Bosch was the top supplier last year of microelectromechanical systems (MEMS) sensors for the important automotive space, thanks to a dominant position in a broad portfolio of products that made the German-based maker more than twice as large as its nearest competitor, according to a MEMS & Sensors market tracker report from information and analytics provider IHS.
While Bosch's automotive MEMS revenue in 2012 had relatively modest growth of 4.5 percent within the Top 10, its total takings of $625 million put the firm far ahead of Denso of Japan, the No. 2 player at $296 million. Bosch's feat repeated its achievement last year when it was also more than $300 million ahead of Denso.
Two other companies had revenue in the $200 million range, followed by four players each with revenue well exceeding $100 million.
Overall, the Top 10 posted combined revenue of $2.1 billion, up 5.7 percent from $2.0 billion in 2011. The Top 10 last year accounted for nearly 94 percent of total auto MEMS industry revenue of $2.3 billion.
The rest of the Top 10 included Panasonic and Murata of Japan; Germany's Infineon Technologies and Silicon Microstructures (whose parent, Elmos, is located in Germany); and U.S.-based Sensata Technologies, Freescale Semiconductor, Analog Devices Inc. and Delphi Electronics.
Bosch, Denso and Panasonic make up the Top 3
Although affected by unfavorable exchange rates between the euro and the U.S. dollar, Bosch remained the most successful supplier by far of MEMS sensors for the automotive trade in 2012. Bosch owes its strong standing to a captive internal market within the giant Bosch conglomerate, which also happens to be one of the most successful Tier 1 companies worldwide.
To illustrate the breadth of its reach, Bosch is not only the top supplier of pressure sensors-projected to be the top revenue-generating device for MEMS this year-it is also the No. 1 maker of MEMS for low-pressure categories such as manifold absolute pressure (MAP) sensors and barometric absolute pressure (BAP) sensors, as well as for high-pressure applications like common fuel rail and gasoline-direct injection systems.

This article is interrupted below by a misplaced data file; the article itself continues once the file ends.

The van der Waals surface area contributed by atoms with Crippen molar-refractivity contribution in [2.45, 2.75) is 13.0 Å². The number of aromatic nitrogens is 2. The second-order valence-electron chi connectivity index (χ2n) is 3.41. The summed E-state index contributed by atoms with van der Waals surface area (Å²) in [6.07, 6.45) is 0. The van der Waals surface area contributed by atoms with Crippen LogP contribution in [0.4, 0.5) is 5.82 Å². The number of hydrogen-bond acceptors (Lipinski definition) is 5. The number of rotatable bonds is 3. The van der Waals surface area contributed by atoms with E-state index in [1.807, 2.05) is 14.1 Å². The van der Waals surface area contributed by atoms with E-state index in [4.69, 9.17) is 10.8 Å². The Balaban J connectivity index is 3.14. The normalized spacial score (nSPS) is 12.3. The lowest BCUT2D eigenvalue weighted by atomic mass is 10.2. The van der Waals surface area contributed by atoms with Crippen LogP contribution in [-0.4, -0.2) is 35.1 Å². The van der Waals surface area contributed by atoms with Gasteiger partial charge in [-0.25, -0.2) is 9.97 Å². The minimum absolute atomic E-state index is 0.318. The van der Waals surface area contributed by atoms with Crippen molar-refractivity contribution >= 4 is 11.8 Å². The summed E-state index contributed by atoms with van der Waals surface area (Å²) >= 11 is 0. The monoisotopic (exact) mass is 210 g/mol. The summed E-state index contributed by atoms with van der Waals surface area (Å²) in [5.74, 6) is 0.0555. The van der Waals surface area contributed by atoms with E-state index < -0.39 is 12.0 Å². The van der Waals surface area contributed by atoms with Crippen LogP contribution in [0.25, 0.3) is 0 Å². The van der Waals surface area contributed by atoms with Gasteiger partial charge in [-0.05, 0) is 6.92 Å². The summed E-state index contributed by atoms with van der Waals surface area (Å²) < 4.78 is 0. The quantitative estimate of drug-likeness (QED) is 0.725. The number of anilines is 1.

Bosch's automotive MEMS performance benefited overall from the rising sales of safety equipment, especially in electronic stability control (ESC) systems to reduce vehicle skidding, where the company is among the largest players for accelerometers, gyroscopes and pressure sensors. Following a trend that includes the accelerometer and gyroscopes in single packages (combo sensors) to reduce overall costs for ESC systrem manufacturers, Bosch was the leading supplier last year, just ahead of Murata.
In the runner-up spot behind Bosch was Denso, with revenue up 3.4 percent for the year. Approximately half of Denso's business centers on Japanese automaker Toyota, but the rest of its customer base has been diversifying in recent years. Denso is also the top supplier of MEMS sensors for HVAC systems including heating, ventilation and air conditioning, with the HVAC application second only to the company's airbag accelerometers, which made up a large portion of Denso's revenue in 2012.
Panasonic was in third place with revenue of $208 million, up 2.8 percent. Most of the Japanese maker's sales come from automotive gyroscopes, reflecting a narrower palette compared to its two bigger rivals. The company was the undisputed leader for in-dash navigation gyroscopes, and it equaled Bosch in the supply of gyroscopes in ESC safety applications.
Rest of market is solid, too
Rounding out the Top 5 was Massachusetts-based Sensata Technologies, in fourth place with $200 million, up 5.3 percent; and Freescale Semiconductor from California, close behind in fifth spot with $199 million, up 4.0 percent. Sensata is No. 1 in high-pressure applications ahead of Bosch and Denso, while Freescale is the leading supplier of satellite airbag accelerometers.
The highest growth in the Top 10 was posted by No. 9 Murata, up a massive 23.1 percent to $127 million, largely due to its strong position in ESC accelerometers and ESC combo sensors. Also enjoying solid revenue increases were No. 10 Silicon Microstructures, up 11.6 percent to $45 million; No. 6 Analog Devices, up 9.0 percent to $175 million; and Infineon, up 8.5 percent to $151 million.
The lone member of the Top 10 to decline was No. 9 Delphi, down 2.2 percent to $63 million, whose major application in airbag sensing has been waning.
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